Before you scrap a car, you'll want to know it's value in the scrap yard. Having a clear idea of your vehicle's worth will help you to avoid being shorted at the yard. The first things you'll need to know are the year, make, and model of your vehicle.

Those pieces of information will tell you what kinds of materials your car is composed of. Different cars are composed of different metals and pieces of technology, and those things can vary in price depending on the time and location.

Special Car Components

Different cars are equipped with unique stock features. In a lot of newer cars, these features can be worth quite a bit. Alternatively, if you have a classic car, there are likely to be people with the same car who are missing specific parts.

Classic and older cars are full of these features that are in high demand. There are plenty of online forums that deal in classic car parts. Before you rule anything out, take a look around online and see if your car has any specific parts that are in high demand.

You may have made some additions to your car as well. These could vary from high-quality replacement parts to personalized sound systems.

When looking into the parts of your car and their value, consider going to an auto shop and having a professional look through your vehicle. You would be surprised at the value that you could get out of specific parts that you hadn't even considered.

If you were to bring your car to get scrapped, there's little chance that the yard would have the technology or knowledge to identify value in obscure replacement parts. On the other hand, if you were to identify these parts, separate them from the vehicle, and sell them, you may find that the value of those parts outweighs the value of the scrap!

Never scrap your car without separating any modifications that you have made to it. Any head decks, speakers, or receivers that were installed after the purchase are likely to hold a lot of resale value.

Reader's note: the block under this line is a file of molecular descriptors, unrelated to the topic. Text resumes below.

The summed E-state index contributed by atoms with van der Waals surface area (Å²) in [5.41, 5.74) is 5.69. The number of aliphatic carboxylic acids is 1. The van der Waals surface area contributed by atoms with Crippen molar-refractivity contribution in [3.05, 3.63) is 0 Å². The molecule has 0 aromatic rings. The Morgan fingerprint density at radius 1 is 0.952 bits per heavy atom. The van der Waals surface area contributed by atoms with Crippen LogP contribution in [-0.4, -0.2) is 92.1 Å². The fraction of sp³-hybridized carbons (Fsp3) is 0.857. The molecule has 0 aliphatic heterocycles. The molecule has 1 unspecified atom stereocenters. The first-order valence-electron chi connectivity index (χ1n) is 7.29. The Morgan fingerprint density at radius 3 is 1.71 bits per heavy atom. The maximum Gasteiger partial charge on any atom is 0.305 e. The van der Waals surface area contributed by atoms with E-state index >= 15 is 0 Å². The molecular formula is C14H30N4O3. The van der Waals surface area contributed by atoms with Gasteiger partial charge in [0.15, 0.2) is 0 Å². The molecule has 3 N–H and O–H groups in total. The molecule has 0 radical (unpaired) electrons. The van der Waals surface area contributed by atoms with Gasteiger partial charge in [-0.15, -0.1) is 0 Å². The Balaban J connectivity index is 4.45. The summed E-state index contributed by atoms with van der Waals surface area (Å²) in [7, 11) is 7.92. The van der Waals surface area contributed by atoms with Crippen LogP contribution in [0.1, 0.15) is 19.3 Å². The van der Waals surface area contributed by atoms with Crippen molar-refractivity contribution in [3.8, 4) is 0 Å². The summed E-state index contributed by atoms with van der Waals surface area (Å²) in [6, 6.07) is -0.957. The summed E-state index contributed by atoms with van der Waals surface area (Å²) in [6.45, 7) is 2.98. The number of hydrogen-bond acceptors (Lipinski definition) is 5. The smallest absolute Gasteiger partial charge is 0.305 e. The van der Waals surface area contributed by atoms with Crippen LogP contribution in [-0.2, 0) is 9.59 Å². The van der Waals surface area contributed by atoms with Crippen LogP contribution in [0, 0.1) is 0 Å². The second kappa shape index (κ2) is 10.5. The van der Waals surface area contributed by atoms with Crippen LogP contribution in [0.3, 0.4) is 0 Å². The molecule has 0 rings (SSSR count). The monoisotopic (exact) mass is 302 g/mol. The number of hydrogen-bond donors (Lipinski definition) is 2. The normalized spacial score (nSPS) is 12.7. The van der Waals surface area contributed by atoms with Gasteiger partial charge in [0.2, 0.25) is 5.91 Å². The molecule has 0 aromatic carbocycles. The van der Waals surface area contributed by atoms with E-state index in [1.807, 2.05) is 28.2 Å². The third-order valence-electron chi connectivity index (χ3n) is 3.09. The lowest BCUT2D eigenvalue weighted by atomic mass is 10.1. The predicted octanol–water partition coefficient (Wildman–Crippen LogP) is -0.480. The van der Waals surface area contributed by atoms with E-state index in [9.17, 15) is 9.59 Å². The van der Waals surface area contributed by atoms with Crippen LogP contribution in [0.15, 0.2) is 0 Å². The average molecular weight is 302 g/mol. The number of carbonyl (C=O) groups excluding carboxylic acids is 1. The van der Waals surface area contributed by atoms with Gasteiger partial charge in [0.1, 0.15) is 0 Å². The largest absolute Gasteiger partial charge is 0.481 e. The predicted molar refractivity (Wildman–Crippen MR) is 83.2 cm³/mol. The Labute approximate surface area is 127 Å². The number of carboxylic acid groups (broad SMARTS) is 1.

Scrap Car Prices

The value of your scrapped car will depend on the materials that it is composed of. Further, it will depend on the value of those materials in your area. Metal prices are extremely volatile, meaning that their value changes all of the time.

Your car is likely made up of large amounts of steel, aluminum. In fact, over half of a car's weight is typically composed of steel.

The car is also home to a lot of copper, which is the conductor in much of its electrical work. All of the metals contained in the car have value.

The reason that the market fluctuates so much is that the value of metals is often dependent on other markets that require those metals.

For example, when there is a lot of production in the oil industry, more steel is needed. Because companies need steel to produce machinery to mine oil, they are willing to pay more for it as the quantity of available steel diminishes. In those time, your solid-steel beater, the one that gets 2 miles to the gallon, is going to be earning you some pretty sweet cash.

The same thing happens when other countries begin developing at large scales. Some legislation, initiative, or movement in the Far East could result in a higher demand for aluminum, copper, and steel. These factors are always subject to change, so it's important to keep an eye on the market when you're thinking of scrapping.

Ultimately, in order to get a grasp on the scrap car prices of your vehicles, you'll need to do some quick research into the components of your car. There's no catch-all price for cars of specific years, makes, or models.

There is also value in having a car that is still salvageable. Not all yards will scrap your car for the metal. They may see if they can repair or sell parts of your car for a profit.

As you can see, there are a number of elements that go into getting an accurate price on a scrapped car.

Where to Scrap

There are likely numerous scrap yards in your area. Your best bet is to do a google search for "scrap yards in my area." Contact a few of the yards closest to you and get estimates.

It's definitely worth the time to shop around and choose the yard that is going to give you the highest amount for your car. If there's a yard that is a lot closer put less profitable, see if you can get a quote from a higher paying yard and leverage it against the closer yard's price. They may lower the price to get your business, saving you some time.

There are also a lot of internet resources that help you identify the value of your car. These sites are usually good avenues for finding companies that buy unusable cars. In fact, many of this sites both give you a quote and the option of selling your car to them.

These online, mass-purchasing sites often have set prices for specific cars. While these sites are convenient, they may still be your best option to make the most amount of money possible.

There are horror stories of cars being scrapped for 100 dollars or less. These sites maintain a decent name by not giving those ultra-low rates. You'll get a decent amount of money for your vehicle.

Scrap yards are liable to being manipulative with their offers. The individual may see that you are in need of the money and undercut you. Websites do not have that issue, as they operate on principles on bottom lines, most being firm.

© 2018 Marc Skirvin